Depakene (Valproic acid) for Epilepsy | MyEpilepsyTeam

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The Depakene brand name has been discontinued in the U.S. Generic alternatives may be available.

Overview Depakene is a prescription drug that was approved by the U.S. Food and Drug Administration (FDA) to treat seizures in adults and children over 2 years old. Depakene is also referred to by its drug name, valproate or valproic acid. Another drug, Depakote, metabolizes into valproate within the body. Therefore, the two drugs are very similar in their effects. Depakene can help control absence seizures, tonic-clonic seizures, and related types of seizures. Depakene is an acidic chemical compound used as an anticonvulsant and mood stabilizer. Depakene is believed to work by changing the balance of neurotransmitters in the brain.

How do I take it?

Depakene is taken orally as a tablet, capsule, or liquid one or more times a day. Your doctor may take regular blood tests while you are on Depakene in order to monitor blood levels of the medication. Your doctor will likely begin you on a very low dose of Depakene and increase the dosage gradually in order to avoid side effects. Do not stop taking Depakene suddenly. If you decide to stop taking Depakene, consult your physician for a plan to taper off gradually. Always follow your doctor’s instructions exactly when taking Depakene.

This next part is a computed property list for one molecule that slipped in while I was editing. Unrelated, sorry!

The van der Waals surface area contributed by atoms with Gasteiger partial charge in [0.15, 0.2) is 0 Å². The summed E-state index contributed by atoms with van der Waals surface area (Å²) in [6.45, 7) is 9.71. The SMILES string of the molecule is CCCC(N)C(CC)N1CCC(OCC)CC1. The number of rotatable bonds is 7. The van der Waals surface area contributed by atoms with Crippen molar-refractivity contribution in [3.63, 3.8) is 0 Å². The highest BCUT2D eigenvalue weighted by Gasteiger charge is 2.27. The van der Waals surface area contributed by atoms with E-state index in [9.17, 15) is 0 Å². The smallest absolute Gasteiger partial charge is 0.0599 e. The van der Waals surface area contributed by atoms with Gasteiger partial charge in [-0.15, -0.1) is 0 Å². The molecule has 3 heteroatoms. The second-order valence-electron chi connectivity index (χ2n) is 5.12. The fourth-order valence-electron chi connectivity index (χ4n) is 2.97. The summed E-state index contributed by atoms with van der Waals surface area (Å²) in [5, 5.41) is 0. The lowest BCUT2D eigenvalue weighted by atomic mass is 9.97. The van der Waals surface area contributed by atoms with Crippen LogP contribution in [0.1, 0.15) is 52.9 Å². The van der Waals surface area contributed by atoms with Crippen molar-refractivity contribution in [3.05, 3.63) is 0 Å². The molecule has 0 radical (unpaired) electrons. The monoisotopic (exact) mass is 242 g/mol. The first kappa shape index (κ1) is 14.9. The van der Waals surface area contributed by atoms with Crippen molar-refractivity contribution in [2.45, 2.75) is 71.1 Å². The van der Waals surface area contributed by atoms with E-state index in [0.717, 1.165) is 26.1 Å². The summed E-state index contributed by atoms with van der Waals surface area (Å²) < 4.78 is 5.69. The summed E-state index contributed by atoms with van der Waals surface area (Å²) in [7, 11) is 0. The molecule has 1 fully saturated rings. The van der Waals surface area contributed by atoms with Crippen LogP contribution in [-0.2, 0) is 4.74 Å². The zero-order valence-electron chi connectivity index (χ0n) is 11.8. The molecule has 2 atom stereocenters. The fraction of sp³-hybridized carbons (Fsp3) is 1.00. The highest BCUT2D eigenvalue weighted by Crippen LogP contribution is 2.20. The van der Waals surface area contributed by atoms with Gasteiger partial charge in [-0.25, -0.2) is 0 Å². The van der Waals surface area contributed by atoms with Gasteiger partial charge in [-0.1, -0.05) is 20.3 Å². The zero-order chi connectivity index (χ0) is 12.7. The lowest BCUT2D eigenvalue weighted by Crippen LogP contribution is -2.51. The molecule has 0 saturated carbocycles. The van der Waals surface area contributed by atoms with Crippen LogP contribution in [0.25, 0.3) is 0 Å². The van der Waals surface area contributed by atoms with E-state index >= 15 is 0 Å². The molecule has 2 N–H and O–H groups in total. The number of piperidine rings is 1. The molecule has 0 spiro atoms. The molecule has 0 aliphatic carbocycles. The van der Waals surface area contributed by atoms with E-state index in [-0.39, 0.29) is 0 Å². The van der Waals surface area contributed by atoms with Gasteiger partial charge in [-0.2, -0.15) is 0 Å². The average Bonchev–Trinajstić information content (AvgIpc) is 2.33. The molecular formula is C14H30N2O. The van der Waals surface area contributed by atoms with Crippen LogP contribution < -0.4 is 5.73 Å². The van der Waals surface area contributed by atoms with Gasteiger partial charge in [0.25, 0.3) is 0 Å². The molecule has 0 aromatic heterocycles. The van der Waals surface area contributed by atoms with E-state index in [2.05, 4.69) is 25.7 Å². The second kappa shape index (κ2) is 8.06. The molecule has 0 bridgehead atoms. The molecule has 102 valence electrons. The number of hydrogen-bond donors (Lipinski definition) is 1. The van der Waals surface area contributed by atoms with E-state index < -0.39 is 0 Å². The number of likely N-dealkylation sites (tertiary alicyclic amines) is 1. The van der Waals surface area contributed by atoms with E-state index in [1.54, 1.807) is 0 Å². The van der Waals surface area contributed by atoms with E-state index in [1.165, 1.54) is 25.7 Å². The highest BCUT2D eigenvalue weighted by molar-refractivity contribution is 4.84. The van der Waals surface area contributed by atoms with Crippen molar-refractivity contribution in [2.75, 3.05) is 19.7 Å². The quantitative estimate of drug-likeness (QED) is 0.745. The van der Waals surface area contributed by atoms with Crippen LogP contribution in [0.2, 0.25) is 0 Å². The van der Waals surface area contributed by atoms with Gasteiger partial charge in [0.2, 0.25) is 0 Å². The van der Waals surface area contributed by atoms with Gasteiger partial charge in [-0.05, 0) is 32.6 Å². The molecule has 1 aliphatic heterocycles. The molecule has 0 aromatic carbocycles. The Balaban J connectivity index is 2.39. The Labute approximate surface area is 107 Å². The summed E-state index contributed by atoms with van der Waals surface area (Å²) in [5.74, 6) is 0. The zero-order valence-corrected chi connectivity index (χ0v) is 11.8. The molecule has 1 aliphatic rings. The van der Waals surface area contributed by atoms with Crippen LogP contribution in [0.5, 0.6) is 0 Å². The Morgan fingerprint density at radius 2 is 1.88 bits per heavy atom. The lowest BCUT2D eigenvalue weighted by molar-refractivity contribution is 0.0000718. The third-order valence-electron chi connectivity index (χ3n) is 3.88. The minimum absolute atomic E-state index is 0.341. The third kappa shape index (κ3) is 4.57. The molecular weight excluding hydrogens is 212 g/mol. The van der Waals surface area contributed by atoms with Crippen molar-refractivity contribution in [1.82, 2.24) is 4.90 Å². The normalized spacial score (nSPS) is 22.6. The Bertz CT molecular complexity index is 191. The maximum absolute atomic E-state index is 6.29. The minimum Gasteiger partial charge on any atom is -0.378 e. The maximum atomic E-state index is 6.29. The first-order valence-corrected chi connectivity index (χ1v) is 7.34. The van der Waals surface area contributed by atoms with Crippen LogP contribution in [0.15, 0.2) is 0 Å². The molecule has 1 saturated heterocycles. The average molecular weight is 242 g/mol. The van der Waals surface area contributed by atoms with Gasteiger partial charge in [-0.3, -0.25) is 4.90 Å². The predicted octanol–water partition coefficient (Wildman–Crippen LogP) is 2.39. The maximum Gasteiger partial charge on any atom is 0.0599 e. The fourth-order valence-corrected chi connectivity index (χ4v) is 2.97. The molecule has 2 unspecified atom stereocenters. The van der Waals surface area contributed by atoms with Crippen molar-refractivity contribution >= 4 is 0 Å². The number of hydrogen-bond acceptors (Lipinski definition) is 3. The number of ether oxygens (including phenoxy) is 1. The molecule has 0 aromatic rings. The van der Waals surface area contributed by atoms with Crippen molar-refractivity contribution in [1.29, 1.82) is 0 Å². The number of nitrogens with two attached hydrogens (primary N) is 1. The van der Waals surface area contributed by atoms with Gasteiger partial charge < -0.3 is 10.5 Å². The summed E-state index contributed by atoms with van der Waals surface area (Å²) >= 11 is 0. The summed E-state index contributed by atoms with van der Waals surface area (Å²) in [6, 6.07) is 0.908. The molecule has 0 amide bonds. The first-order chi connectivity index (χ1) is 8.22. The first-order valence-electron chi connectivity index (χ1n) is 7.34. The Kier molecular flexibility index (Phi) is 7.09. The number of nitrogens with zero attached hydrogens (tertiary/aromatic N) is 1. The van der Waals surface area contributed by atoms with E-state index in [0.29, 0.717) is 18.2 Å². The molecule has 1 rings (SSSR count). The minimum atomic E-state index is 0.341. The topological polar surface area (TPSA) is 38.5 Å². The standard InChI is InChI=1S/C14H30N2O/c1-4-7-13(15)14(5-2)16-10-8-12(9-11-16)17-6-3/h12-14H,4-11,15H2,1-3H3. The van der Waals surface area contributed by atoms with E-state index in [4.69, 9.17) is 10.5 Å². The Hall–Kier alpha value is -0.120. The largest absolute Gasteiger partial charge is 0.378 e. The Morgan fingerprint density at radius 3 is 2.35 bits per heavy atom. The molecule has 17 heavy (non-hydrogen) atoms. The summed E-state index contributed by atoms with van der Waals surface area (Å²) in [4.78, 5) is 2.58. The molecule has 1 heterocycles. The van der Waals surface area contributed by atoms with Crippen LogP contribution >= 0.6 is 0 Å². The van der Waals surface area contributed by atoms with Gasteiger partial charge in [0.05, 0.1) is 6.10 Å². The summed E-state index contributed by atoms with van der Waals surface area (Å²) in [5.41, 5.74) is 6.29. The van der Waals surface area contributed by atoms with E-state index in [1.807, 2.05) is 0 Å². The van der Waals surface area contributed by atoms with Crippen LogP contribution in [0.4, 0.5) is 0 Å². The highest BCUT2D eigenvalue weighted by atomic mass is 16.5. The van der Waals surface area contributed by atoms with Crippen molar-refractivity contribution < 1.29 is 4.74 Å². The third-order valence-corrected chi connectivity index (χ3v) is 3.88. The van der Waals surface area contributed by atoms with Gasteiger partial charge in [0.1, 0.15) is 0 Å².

Side effects

Common side effects of Depakene are abdominal pain, hair loss, blurred vision, amnesia, loss of appetite, weakness, abnormal muscle contractions, upper respiratory tract infections, constipation, depression, diarrhea, dizziness, indigestion, trouble breathing, emotional and cognitive changes, fever, flu syndrome, headache, increased appetite, infection, insomnia, nausea, nervousness, peripheral edema, drowsiness, decreased blood cell counts, ringing in the ears, tremor, vomiting, and weight changes. Rare but serious side effects of Depakene can include liver damage, hypothermia, drowsiness, fetal birth defects, suicidal thoughts, bleeding disorders, and pancreatitis. Notify your doctor if side effects worsen, or if partial tablets appear in stools while taking Depakene. Call your doctor if you experience abdominal pain, vomiting, and lack of appetite, which can be signs of pancreatitis. Also, contact your physician if you notice chest pain, easy bruising or bleeding, swelling of your hands or feet, yellowing of the eyes or skin, sudden confusion, or suicidal thoughts while taking Depakene.

For more information about this treatment, visit:

Depakene — RxList

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